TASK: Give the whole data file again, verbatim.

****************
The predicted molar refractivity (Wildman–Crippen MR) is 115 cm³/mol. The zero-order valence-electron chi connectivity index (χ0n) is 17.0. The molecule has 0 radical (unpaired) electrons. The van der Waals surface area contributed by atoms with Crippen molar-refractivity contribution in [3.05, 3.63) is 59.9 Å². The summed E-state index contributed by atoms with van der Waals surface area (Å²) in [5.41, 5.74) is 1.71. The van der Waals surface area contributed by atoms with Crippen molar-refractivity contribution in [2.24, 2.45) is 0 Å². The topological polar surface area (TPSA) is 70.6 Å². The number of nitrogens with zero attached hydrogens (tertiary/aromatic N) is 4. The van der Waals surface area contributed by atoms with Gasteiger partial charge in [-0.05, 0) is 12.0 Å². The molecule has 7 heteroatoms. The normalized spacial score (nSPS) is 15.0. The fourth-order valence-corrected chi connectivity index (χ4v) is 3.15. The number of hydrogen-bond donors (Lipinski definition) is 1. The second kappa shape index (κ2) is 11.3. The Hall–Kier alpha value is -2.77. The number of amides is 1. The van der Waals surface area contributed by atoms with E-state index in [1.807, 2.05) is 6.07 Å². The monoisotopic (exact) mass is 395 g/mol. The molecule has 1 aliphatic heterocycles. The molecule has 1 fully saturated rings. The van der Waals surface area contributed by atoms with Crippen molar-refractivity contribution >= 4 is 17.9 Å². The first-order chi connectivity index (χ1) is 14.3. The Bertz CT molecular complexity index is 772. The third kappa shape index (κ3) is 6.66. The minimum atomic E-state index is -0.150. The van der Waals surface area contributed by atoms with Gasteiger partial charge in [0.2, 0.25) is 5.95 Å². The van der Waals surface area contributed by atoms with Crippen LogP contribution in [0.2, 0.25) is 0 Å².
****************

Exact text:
The predicted molar refractivity (Wildman–Crippen MR) is 115 cm³/mol. The zero-order valence-electron chi connectivity index (χ0n) is 17.0. The molecule has 0 radical (unpaired) electrons. The van der Waals surface area contributed by atoms with Crippen molar-refractivity contribution in [3.05, 3.63) is 59.9 Å². The summed E-state index contributed by atoms with van der Waals surface area (Å²) in [5.41, 5.74) is 1.71. The van der Waals surface area contributed by atoms with Crippen molar-refractivity contribution in [2.24, 2.45) is 0 Å². The topological polar surface area (TPSA) is 70.6 Å². The number of nitrogens with zero attached hydrogens (tertiary/aromatic N) is 4. The van der Waals surface area contributed by atoms with Gasteiger partial charge in [-0.05, 0) is 12.0 Å². The molecule has 7 heteroatoms. The normalized spacial score (nSPS) is 15.0. The fourth-order valence-corrected chi connectivity index (χ4v) is 3.15. The number of hydrogen-bond donors (Lipinski definition) is 1. The second kappa shape index (κ2) is 11.3. The Hall–Kier alpha value is -2.77. The number of amides is 1. The van der Waals surface area contributed by atoms with E-state index in [1.807, 2.05) is 6.07 Å². The monoisotopic (exact) mass is 395 g/mol. The molecule has 1 aliphatic heterocycles. The molecule has 1 fully saturated rings. The van der Waals surface area contributed by atoms with Crippen molar-refractivity contribution >= 4 is 17.9 Å². The first-order chi connectivity index (χ1) is 14.3. The Bertz CT molecular complexity index is 772. The third kappa shape index (κ3) is 6.66. The minimum atomic E-state index is -0.150. The van der Waals surface area contributed by atoms with Gasteiger partial charge in [0.2, 0.25) is 5.95 Å². The van der Waals surface area contributed by atoms with Crippen LogP contribution in [0.2, 0.25) is 0 Å².